On the 8th June 1809, the foundation stone of the then-named Royal Edinburgh Asylum was laid in the hospital grounds at Morningside, marking a turning point in the history of mental illness in Edinburgh. On this stone were engraved the words Orandum est ut sit mens sana in corpore sano, a quote from Juvenal meaning that one ought to pray for a healthy mind in a healthy body. A long way from the chains and fetters which were once used to contain patients with mental health problems, the Royal Edinburgh Asylum was founded as an institution with humanity, kindness and holistic medical treatment in mind.


The path to creating an institution to treat people with mental illnesses in Edinburgh was not smooth, with seventeen years passing between the first appeals for funding in 1792 and the laying of the foundation stone in 1809. Dr Andrew Duncan, President of the Royal College of Physicians of Edinburgh (1790 to 1792; 1824 to 1825) stated that he was originally inspired to establish an asylum in Edinburgh because of the death of his patient and friend, the poet Robert Fergusson.

Bronze statue of Scottish poet Robert Fergusson on the Royal Mile, Edinburgh.

Fergusson died in the Edinburgh City Bedlam and Duncan had been appalled to find Fergusson living there in a “deplorable condition, subjected to furious insanity” due to a head injury he had received by falling down some stairs. After witnessing the poor conditions and treatment of people with mental health problems in Edinburgh, Duncan became determined to establish a more appropriate institution – the asylum that would become the Royal Edinburgh Hospital.

Portrait of Andrew Duncan by Henry Raeburn.

On the 26th January 1792, Duncan officially launched the first appeal to the public for subscriptions, legacies and donations to help fund his vision for an asylum in Edinburgh. Despite fourteen years of appeals by way of letters written to the government and pamphlets published outlining Duncan’s intentions for the asylum, only £100 was raised from public subscriptions and £25 from the Royal College of Physicians. This lack of interest may be attributed to a number of factors including the ongoing French Revolution. Finally, in 1806 the sale of a number of forfeited Jacobian estates provided Duncan and the managers with enough money to buy land in Morningside and start constructing the first asylum building, known as East House.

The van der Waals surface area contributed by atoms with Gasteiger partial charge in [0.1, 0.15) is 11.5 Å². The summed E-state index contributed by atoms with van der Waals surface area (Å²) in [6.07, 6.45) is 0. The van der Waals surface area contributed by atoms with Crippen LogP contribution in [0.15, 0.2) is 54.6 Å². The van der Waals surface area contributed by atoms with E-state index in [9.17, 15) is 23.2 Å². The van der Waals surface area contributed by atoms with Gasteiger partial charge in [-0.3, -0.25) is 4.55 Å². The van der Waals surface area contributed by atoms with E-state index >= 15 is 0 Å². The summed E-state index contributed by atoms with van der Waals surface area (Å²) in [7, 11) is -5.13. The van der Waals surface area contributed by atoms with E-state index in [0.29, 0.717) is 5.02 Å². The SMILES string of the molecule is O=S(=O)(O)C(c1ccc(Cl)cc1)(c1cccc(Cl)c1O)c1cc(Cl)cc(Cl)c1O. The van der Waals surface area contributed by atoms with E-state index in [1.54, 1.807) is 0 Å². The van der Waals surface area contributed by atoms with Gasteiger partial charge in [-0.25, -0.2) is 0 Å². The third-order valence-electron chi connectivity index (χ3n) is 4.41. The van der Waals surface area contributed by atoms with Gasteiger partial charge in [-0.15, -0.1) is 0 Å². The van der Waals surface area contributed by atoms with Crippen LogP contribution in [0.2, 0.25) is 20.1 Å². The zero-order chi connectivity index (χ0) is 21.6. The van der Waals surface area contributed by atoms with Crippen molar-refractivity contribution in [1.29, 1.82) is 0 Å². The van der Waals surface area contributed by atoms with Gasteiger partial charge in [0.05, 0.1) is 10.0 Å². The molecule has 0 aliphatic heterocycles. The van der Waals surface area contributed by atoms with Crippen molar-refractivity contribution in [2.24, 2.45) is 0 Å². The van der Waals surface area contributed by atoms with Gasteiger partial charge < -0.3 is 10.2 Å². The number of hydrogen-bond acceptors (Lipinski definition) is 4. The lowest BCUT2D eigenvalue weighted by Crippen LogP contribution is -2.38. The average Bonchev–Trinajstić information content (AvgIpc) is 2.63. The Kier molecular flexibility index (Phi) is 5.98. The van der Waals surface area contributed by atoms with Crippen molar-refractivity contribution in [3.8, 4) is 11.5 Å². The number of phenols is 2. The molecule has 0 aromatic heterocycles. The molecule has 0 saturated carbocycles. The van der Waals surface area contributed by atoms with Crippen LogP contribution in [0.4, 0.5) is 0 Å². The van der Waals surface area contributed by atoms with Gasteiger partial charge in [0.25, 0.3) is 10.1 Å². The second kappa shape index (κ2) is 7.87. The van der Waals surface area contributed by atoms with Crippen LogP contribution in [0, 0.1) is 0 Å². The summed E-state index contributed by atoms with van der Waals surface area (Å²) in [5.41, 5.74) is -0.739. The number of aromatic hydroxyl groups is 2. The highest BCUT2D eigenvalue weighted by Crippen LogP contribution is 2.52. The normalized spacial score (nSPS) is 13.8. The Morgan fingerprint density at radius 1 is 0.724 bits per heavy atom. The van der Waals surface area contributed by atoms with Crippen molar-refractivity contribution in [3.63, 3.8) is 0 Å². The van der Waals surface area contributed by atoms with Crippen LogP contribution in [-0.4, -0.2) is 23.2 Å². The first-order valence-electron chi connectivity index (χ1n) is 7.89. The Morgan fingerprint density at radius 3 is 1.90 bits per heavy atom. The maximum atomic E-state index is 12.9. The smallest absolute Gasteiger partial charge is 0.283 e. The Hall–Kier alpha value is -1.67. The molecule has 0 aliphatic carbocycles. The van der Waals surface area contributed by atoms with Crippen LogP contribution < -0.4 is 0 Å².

Four years after the foundation was laid, the first patient was admitted on the 19th July 1813. At first, the asylum was only able to admit paying patients, but after the hospital received a Royal Charter from Queen Victoria in 1840 and the institution was renamed ‘The Royal Edinburgh Asylum’, the hospital started to admit so-called ‘pauper patients’ who were sponsored by their local parish churches. Over the next century, numerous government Acts were passed to regulate the care of those with mental health problems in Scotland and the asylum grew to accommodate all of those patients who had previously been housed in the City Bedlam.


From the beginning, the management of the asylum was based upon principles of kindness and non-restraint. Patients were provided with books and other reading material and encouraged to work to keep themselves busy.

In 1839, with the appointment of the first Resident Physician Superintendent Dr William McKinnon, the asylum more closely followed the principles of ‘moral therapy’ or ‘moral treatment’, whereby patients were encouraged to exercise their minds and bodies to keep occupied and entertained. In addition to setting up one of the first patient libraries in Scotland, various workshops were set up in the grounds of the hospital, including a blacksmith, carpenters, upholsterers, and printing office.

In 1845, patient magazine The Morningside Mirror was launched, written and edited entirely by the patients themselves and printed on the asylum’s own printing press. This magazine continued to be published and printed in-house until 1912, almost one hundred years after the admission of the first patient.

The Royal Edinburgh Hospital had come a long way from its slow beginnings, and treatment for people with mental illnesses in Edinburgh was a long way from the “deplorable conditions” that had been experienced by Fergusson.

Author: Isla Macfarlane


Checkland, Olive. Philanthropy in Victorian Scotland: Social Welfare and the Voluntary Principle. John Donald Publishers, Ltd, 1980.

Duncan, Andrew. A Letter to His Majesty’s Sheriffs-Depute in Scotland, Recommending the Establishment of Four National Asylums for the Reception of Criminal and Pauper Lunatics, by Dr. Andrew Duncan Sen. Edinburgh, 1818. Lothian Health Services Archive, LHB7/7/3.

Henderson, David Kennedy. The Evolution of Psychiatry in Scotland. E. & S. Livingstone Ltd, 1964.

Juvenal. The Satires. Translated by Niall Rudd, Oxford University Press, 1992.

Mitchell, Arthur. Memorandum on the Position of the Royal Edinburgh Asylum for the Insane. 28th December 1882. Morrison and Gibb, 1883.

Report by the Managers of the Royal Edinburgh Asylum for the Year 1841… Edinburgh, 1842.

Images from the Wellcome Collection.

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